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Thanks for your input, Boston and Igive :-)Appreciate it
Boston jack's version has a ring of truth there, along with the Spanish influence as well as the Native American theme. Whatever is the truth it is now history and fascinating I think the thought that "Cowboys" were basically the people who worked the cattle and "cattlemen" the ones who owned them has a lot of truth to it too.
....according to Wiki: this goes with grawarlock's comment.............The origins of the cowboy tradition come from Spain, beginning with the hacienda system of medieval Spain. This style of cattle ranching spread throughout much of the Iberian peninsula and later, was imported to the Americas. Both regions possessed a dry climate with sparse grass, and thus large herds of cattle required vast amounts of land in order to obtain sufficient forage. The need to cover distances greater than a person on foot could manage gave rise to the development of the horseback-mounted vaquero.Vaqueros Though popularly considered American, the traditional cowboy began with the Spanish tradition, which evolved further in what today is Mexico and the Southwestern United States into the vaquero of northern Mexico and the charro of the Jalisco and Michoacán regions. While most hacendados (ranch owners) were ethnically Spanish criollos,many early vaqueros were Native Americans trained to work for the Spanish missions in caring for the mission herds.Vaqueros went north with livestock. In 1598, Don Juan de Oñate sent an expedition across the Rio Grande into New Mexico, bringing along 7000 head of cattle. From this beginning, vaqueros of mestizo heritage drove cattle from New Mexico and later Texas to Mexico City.Mexican traditions spread both South and North, influencing equestrian traditions from Argentina to Canada.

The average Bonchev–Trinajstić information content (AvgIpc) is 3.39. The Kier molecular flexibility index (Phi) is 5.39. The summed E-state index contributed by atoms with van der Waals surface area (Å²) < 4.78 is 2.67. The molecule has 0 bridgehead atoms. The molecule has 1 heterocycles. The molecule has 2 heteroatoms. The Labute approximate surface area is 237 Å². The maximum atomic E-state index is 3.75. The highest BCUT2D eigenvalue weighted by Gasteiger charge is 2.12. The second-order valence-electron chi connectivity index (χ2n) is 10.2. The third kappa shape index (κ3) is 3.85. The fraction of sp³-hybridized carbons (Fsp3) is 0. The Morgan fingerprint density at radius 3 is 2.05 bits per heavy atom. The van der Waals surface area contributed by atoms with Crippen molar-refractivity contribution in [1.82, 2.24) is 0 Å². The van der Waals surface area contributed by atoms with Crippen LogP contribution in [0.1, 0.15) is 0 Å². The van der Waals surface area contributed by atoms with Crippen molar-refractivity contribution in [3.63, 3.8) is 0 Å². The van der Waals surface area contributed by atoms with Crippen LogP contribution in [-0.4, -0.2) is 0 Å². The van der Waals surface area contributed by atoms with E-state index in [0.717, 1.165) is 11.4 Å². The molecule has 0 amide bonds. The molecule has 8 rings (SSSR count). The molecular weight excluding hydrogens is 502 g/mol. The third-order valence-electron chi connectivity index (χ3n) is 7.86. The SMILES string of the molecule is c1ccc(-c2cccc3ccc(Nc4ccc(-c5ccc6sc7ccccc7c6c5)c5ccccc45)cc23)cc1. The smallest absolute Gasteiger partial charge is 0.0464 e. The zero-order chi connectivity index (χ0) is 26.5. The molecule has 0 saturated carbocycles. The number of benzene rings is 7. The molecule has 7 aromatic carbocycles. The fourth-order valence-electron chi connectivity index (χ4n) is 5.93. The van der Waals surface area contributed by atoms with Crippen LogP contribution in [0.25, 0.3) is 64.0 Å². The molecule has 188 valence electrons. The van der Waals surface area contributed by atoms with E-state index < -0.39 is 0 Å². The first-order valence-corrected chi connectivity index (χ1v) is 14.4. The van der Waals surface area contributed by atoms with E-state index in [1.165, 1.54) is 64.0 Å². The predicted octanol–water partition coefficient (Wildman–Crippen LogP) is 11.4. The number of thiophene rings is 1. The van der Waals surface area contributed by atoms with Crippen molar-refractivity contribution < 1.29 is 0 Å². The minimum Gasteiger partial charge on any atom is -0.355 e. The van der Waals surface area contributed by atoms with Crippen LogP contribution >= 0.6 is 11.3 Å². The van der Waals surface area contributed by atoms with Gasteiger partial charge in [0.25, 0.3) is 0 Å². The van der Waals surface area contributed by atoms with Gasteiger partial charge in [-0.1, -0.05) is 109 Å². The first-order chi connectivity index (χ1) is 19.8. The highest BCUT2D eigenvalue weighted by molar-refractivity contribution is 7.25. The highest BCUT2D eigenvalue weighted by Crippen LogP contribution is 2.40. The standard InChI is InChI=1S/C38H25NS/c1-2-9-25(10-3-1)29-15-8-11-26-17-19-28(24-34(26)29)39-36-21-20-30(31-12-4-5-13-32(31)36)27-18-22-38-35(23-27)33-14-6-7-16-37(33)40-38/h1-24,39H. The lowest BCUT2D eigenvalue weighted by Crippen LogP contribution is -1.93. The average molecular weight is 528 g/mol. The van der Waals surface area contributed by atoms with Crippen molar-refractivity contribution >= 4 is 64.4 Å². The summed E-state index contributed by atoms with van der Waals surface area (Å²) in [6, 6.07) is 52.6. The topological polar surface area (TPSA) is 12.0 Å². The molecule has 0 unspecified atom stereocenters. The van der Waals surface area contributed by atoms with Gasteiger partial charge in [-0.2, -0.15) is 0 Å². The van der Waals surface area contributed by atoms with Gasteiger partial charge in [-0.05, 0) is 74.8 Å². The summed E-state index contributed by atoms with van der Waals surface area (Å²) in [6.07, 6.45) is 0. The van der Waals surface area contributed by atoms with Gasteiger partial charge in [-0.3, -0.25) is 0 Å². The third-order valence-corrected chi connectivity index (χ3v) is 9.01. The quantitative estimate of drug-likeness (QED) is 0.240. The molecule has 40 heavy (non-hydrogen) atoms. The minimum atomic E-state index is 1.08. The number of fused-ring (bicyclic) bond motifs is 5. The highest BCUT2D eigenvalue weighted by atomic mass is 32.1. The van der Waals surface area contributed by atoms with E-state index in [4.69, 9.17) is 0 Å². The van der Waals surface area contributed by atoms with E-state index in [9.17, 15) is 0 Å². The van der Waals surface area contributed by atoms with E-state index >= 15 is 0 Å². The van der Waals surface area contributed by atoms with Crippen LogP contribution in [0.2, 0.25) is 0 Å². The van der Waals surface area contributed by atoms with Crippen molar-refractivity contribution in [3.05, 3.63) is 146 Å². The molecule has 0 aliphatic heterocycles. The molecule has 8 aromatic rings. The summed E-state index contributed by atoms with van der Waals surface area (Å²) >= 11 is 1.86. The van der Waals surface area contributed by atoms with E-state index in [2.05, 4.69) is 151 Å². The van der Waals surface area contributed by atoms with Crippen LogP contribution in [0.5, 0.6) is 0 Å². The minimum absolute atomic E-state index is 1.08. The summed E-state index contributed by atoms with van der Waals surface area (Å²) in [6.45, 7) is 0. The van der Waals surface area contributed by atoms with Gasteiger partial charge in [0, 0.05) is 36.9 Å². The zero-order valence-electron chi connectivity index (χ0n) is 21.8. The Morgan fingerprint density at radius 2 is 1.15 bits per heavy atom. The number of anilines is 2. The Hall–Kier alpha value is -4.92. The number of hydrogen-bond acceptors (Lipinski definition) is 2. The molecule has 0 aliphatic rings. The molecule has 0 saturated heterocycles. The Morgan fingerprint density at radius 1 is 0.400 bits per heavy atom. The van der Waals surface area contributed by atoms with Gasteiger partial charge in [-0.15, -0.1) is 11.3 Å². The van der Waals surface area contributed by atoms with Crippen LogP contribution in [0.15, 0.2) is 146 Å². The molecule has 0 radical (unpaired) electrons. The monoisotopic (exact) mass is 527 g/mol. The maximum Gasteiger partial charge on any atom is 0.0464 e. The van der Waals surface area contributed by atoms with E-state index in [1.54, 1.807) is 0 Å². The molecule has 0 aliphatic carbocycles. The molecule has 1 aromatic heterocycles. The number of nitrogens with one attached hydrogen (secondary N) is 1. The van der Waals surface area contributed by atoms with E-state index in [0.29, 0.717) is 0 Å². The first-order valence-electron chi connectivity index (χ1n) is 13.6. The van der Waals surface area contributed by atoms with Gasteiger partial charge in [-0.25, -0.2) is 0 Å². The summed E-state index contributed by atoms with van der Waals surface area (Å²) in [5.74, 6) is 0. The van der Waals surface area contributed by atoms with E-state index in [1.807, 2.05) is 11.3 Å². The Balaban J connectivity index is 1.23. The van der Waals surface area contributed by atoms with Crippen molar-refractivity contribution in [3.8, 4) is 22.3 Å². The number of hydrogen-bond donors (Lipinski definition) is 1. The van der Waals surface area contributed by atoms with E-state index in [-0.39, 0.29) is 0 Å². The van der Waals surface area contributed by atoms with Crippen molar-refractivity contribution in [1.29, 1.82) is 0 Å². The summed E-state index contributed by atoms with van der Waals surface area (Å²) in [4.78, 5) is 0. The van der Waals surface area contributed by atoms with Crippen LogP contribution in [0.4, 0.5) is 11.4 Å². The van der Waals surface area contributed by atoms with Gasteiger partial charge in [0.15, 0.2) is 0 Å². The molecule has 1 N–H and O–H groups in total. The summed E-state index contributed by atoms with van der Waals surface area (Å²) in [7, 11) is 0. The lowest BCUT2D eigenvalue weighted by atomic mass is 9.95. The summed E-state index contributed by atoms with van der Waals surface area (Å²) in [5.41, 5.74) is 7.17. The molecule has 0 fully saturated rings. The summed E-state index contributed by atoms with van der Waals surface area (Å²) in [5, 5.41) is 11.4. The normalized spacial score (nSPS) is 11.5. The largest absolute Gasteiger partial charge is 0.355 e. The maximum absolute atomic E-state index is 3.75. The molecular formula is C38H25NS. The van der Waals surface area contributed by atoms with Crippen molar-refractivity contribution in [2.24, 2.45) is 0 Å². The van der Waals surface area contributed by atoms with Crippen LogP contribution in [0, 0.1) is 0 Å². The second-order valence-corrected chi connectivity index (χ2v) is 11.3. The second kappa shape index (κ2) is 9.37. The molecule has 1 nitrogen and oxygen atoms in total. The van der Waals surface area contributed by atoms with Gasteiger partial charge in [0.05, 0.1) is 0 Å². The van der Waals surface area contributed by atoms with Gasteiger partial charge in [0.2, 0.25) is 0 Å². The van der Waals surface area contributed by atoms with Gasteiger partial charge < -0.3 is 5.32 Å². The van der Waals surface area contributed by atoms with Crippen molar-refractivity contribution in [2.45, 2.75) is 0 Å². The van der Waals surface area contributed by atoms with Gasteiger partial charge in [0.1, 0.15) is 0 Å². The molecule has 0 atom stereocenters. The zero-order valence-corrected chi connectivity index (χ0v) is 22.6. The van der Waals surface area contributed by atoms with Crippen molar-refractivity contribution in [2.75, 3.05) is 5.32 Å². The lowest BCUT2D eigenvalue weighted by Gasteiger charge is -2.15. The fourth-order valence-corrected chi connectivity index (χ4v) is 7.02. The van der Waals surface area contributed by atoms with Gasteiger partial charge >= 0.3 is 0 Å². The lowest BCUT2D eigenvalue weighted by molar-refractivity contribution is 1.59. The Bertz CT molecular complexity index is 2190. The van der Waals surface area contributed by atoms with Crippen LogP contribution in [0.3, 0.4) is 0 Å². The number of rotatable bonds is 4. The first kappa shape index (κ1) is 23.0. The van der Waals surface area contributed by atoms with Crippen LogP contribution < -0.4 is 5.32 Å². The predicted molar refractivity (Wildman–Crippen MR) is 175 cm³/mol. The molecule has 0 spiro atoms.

Makes sense, Grawar :-)
The first horses were brought to the America's by the Spaniards. Some of the horses escaped and adapted well to the climate and conditions of the America's and formed large herds. The first native Americans hunted the horses for meat then, somehow, they domesticated them. And Native Americans were smart and knew that raising cattle was dumb because Bison were so plentiful and had more uses. So, the first "cowboys" were probably Gaucho's from Spain brought in through Mexico. Could be wrong of course...but that's my story and I'm sticking to it.
Thanks, Jane. I'm no American, so I don't know at all :-)
That story sounds like cowpat to me. I have no authority for this, but my feeling has always been that cowboys are ranch hands or workers for hire, while a cattleman is one who owns cattle. (I'm an American, a Texan by birth, although my family did not own or work with cattle.)
That's what I thought, JC... But then I read this story that (in my opinion) makes some sense too
Neither do I, RWS :-)
Sorry starlord. I am no help, as I don't know. (❛ᴗ❛)